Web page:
Book on Tape Review :: Half Broke Horses

For those who have not read The Glass Castle by Jeannette Walls, Half Broke Horses (called a true-life novel) is a good read about a true pioneer woman who survived a tough life in the American desert west.

For those who have read The Glass Castle, this second novel, a biography of Walls’ grandmother, the spunky Lily Casey Smith, explains the frustrating character of Jeannette’s mother from her debut. I happen to be in this latter camp.

I loved The Glass Castle, but when I finished, I was angry at Jeannette’s mother, Rose Mary. It seemed to me she had the resources to pull her family out of their poverty, but because of pride, mental illness and a stubborn love for their no-good father, she refused to do so. While Rose Mary doesn’t make her entrance until more than half way in, getting to know Lily, her mother, helps to explain (but not forgive) Rose Mary’s apathy.

Lily was raised hard. Born in a mud house, she survived floods, tornadoes and yellow fever. Her father raised and sold horses; so, at a young age, Lily was given charge for helping break them. Precocious, funny and headstrong to a fault, Lily goes from one challenge to another as she helps her brother and sister survive their upbringing, sets out on her own as a school teacher at age 15 and eventually travels to Chicago for city life in her early 20’s.

A failed marriage sends her back to the west where she finds a partner in marriage to Jim Smith, a reformed Mormon. Together, they manage a 100,000 acre ranch – a physically and mentally hard life – until war and drought drive investors looking for something new. Over and over, Lily proves her resourcefulness and love for life.

Despite a similar childhood, Rose Mary is nothing like her mother. With no stomach for killing animals and a penchant for the arts, mother and daughter wrangle at almost every turn. This gives Rose Mary a rebellious spirit, so when an alcoholic and scheming Rex Walls catches her eye, there’s nothing that seals the deal for Rose Mary like knowing her mother doesn’t approve.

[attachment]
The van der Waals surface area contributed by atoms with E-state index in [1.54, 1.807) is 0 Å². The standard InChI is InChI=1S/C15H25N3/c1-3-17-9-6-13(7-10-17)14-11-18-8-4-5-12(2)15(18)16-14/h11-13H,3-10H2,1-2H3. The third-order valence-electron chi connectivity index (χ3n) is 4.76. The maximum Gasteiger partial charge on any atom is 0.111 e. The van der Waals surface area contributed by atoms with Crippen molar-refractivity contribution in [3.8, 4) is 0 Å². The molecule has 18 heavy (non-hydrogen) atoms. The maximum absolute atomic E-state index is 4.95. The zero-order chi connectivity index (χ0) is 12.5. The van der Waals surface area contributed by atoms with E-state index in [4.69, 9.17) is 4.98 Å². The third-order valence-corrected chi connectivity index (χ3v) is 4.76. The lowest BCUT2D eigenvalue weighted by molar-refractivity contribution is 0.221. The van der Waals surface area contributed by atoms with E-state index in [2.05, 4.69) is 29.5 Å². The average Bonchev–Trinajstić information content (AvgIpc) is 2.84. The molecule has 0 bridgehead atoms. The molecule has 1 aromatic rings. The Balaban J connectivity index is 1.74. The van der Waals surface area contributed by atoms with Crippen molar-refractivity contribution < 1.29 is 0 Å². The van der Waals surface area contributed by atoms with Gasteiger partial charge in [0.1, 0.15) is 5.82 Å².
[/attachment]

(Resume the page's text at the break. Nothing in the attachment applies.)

Right from the start Rex and Rose Mary are dependent on Lily and Jim’s goodness. And as those who read Castle know, when this becomes intolerable, Rex and Rose Mary flounder.

While I really enjoyed the story and getting the background for The Glass Castle, experiencing this as an audio book was a little painful. I’ve said before that if an author is a talented writer, chances are they are not a talented reader. And quite frankly, no one expects them to be. (There are some exceptions.) This audio version is read by the author, and it definitely fits into that category of “shouldn’t haves.”

So, I give Half Broke Horses a high recommendation, especially for those who loved The Glass Castle. But, you may want to do yourself a favor and pick up the hard copy.

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3 Replies to “Book on Tape Review :: Half Broke Horses

  1. I haven't read The Glass Castle, but when I do read it I'll be interested in picking this up as well. Sometimes taking a look at people's backgrounds really helps us understand (if not excuse) their actions.

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